At its heart, Blockwriter is a crippled text editor. What makes it like a typewriter is that it regards every character you type into it as basically ‘committed’ and permanent. Rather than allowing the flexibility of cost-free deletions and insertions — and the attendant temptation to continually massage text beyond usefulness — this application only allows you to continue typing forward.
To remove a word you’ve already committed, you can use the back button to actually strike-out text — with x’s, dashes or any character you’d like. It’s as simple as it was on a manual typewriter: you’re just ‘physically’ creating a second character impression over an existing one.
This makes for a messy presentation, but I think it’s that messiness that will discourage people from wasting time on refinements and will encourage them to move on to the next idea.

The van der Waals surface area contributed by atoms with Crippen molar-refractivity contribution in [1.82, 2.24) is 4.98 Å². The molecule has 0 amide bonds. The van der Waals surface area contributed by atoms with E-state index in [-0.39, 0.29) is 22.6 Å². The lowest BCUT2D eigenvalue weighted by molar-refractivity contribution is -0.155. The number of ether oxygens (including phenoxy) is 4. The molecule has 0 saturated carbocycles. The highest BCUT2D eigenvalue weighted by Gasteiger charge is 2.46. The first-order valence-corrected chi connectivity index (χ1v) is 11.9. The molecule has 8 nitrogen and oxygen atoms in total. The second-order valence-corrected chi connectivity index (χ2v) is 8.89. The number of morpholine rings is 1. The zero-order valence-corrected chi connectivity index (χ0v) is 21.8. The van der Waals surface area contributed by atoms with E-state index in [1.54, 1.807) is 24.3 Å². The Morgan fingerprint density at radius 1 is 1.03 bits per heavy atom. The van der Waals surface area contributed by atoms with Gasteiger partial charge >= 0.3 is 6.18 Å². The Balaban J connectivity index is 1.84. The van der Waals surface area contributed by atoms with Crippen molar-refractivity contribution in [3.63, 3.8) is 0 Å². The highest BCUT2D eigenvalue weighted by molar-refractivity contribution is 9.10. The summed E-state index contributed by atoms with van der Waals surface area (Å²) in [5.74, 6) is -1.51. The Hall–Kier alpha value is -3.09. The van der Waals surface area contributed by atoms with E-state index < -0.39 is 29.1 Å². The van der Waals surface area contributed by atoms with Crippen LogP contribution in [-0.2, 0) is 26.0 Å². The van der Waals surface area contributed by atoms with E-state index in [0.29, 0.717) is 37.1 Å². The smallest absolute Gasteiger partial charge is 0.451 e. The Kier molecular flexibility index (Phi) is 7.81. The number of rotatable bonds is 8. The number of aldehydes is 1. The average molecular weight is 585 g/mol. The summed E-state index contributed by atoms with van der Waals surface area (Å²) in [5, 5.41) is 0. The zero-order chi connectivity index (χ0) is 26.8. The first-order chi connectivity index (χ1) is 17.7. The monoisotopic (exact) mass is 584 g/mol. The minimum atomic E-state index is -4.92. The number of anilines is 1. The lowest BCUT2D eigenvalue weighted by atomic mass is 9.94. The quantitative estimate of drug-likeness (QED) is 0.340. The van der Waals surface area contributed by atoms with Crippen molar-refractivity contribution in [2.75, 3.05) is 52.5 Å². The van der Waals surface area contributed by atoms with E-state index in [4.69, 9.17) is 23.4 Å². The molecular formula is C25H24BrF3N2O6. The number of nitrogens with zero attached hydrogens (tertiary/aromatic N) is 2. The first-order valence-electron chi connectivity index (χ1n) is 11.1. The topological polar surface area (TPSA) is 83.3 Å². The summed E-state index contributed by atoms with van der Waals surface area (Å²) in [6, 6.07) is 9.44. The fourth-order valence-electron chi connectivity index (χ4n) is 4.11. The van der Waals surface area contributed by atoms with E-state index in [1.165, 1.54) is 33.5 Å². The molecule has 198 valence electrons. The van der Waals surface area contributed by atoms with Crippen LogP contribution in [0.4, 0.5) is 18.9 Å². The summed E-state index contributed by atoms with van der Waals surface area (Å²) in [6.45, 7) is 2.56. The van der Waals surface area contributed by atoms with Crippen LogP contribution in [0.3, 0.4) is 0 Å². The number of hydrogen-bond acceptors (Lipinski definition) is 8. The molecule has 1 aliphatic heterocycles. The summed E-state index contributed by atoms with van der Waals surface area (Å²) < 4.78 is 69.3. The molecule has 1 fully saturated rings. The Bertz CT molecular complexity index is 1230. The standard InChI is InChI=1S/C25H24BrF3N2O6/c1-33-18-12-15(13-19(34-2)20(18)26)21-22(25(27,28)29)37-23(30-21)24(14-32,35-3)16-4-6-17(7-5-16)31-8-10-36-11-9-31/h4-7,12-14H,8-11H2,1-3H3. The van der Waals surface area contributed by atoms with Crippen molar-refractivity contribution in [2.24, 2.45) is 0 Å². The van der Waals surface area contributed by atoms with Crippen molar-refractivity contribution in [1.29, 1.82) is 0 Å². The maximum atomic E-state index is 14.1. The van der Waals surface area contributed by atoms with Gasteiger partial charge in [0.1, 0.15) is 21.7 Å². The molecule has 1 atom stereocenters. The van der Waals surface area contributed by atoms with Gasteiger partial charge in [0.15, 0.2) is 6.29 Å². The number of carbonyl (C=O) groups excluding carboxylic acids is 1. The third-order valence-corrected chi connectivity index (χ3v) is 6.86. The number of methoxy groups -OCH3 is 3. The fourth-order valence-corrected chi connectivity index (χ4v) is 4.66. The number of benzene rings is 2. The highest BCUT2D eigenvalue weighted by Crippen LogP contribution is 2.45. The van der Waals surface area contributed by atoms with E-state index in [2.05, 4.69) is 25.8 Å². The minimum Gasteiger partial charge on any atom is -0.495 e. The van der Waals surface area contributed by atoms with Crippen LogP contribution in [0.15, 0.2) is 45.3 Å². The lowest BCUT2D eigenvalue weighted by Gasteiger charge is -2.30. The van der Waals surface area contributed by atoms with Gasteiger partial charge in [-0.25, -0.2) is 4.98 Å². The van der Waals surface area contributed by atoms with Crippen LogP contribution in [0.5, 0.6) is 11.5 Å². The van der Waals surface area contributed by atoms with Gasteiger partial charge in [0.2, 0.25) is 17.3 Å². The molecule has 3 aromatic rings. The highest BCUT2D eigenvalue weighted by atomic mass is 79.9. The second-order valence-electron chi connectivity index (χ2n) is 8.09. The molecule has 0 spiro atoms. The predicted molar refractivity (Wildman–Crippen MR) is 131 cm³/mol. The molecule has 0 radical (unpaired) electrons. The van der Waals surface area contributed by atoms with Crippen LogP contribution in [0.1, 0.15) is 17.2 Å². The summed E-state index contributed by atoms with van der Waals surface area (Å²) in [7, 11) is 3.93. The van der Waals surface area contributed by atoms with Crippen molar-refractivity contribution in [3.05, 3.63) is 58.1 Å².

What could be less conducive to thought’s cadences than stopping every time your short-term memory fills to pass those large-scale musical phrases through your fingers, one tedious letter at a time? You’d be hard-pressed to invent a greater barrier to cognitive flow. The 130-year-old qwerty keyboard may even have been designed to slow fingers and prevent key jamming. We compose on keys the way dogs walk on two legs. However good we get, the act will always be a little freakish.
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